Ice-T is sharing why he decided to stop releasing rap albums and according to him, it’s because of Hip-Hop culture’s shift in look and sound by the younger generation. In an interview with Variety, the 65-year-old spoke about becoming disillusioned with the direction that rap music was heading during the 2000s.
“The music got goofy to me,” the artist, born Tracy Marrow, told the publication. “The kids started looking weird. It all turned into something I wasn’t comfortable with.” He also points to a downtick in record sales for himself and other acts from his era as evidence in the changing tide of what was deemed popular in the mainstream and among the youth.
“There was a point where I was selling tons of records, then it cooled off. I felt a certain way. Then I realized Public Enemy, Rakim, Big Daddy Kane and Wu-Tang Clan weren’t selling records, either,” he explained. “There was a paradigm shift. These kids got softer, and soft is not something I’m able to give audiences. The first word in hip-hop is ‘hip’ so how something stays hip for over 10 years is difficult.”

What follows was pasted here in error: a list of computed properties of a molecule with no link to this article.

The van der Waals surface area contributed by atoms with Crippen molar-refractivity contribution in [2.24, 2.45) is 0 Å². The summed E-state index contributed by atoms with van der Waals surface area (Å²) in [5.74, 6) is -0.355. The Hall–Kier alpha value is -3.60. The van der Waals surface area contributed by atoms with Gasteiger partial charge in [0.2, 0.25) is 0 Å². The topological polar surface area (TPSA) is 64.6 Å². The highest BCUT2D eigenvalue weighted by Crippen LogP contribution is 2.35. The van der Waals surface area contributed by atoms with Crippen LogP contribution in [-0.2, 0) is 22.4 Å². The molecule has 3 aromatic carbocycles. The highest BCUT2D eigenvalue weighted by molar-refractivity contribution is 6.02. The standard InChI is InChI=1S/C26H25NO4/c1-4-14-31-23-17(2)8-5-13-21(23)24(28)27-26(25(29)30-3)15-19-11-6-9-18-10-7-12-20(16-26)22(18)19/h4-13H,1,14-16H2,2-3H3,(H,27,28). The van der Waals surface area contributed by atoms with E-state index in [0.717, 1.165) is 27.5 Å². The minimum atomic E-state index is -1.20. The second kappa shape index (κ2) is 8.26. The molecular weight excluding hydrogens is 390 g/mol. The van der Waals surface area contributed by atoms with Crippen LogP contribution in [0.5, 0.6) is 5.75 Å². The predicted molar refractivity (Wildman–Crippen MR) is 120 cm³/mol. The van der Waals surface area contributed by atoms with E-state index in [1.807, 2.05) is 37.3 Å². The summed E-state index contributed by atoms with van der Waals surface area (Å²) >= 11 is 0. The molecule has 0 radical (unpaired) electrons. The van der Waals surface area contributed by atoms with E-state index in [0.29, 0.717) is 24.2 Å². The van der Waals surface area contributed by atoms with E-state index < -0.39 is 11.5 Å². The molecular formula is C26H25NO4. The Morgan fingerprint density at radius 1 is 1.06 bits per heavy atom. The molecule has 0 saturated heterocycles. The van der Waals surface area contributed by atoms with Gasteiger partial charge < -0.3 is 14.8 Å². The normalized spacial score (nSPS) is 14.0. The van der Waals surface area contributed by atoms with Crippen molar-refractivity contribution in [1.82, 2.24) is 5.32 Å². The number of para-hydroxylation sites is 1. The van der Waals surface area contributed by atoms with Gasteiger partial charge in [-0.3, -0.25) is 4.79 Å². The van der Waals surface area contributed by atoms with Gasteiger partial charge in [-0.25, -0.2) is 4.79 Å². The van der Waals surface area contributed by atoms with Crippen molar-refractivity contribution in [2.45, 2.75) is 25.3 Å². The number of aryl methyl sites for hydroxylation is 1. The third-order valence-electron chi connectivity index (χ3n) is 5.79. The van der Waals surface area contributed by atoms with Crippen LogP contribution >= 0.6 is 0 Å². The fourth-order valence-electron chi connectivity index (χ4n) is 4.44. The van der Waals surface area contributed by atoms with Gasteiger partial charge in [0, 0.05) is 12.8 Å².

While Ice-T recently teamed up with longtime collaborator Afrika Islam for the 2021 project Uncut, the rapper’s last full-length solo album, Gangsta Rap, was released in 2006. In 2008, the West Coast legend became embroiled in a back-and-forth with rapper Soulja Boy after accusing the artist of “killing Hip-Hop” on a mixtape.
Earlier this month, Ice-T received his own star on the Hollywood Walk of Fame, a moment he also touched on during the interview. “When I started making records, I didn’t come into the music business thinking I would be a star,” he said of the honor. “I was just seeing if I could get a fan base. I didn’t want to be the best rapper. I just wanted to be mentioned among the greats: LL Cool J, Run-DMC.”
Speaking of LL Cool J, Ice-T recently shared that he and LL Cool J have ended the beef that was sparked by their battle in the late ’80s. The hatchet was buried between the two as the pair both performed as part of the Grammy Awards’ Hip-Hop 50 Tribute, which also included an appearance by Run-DMC.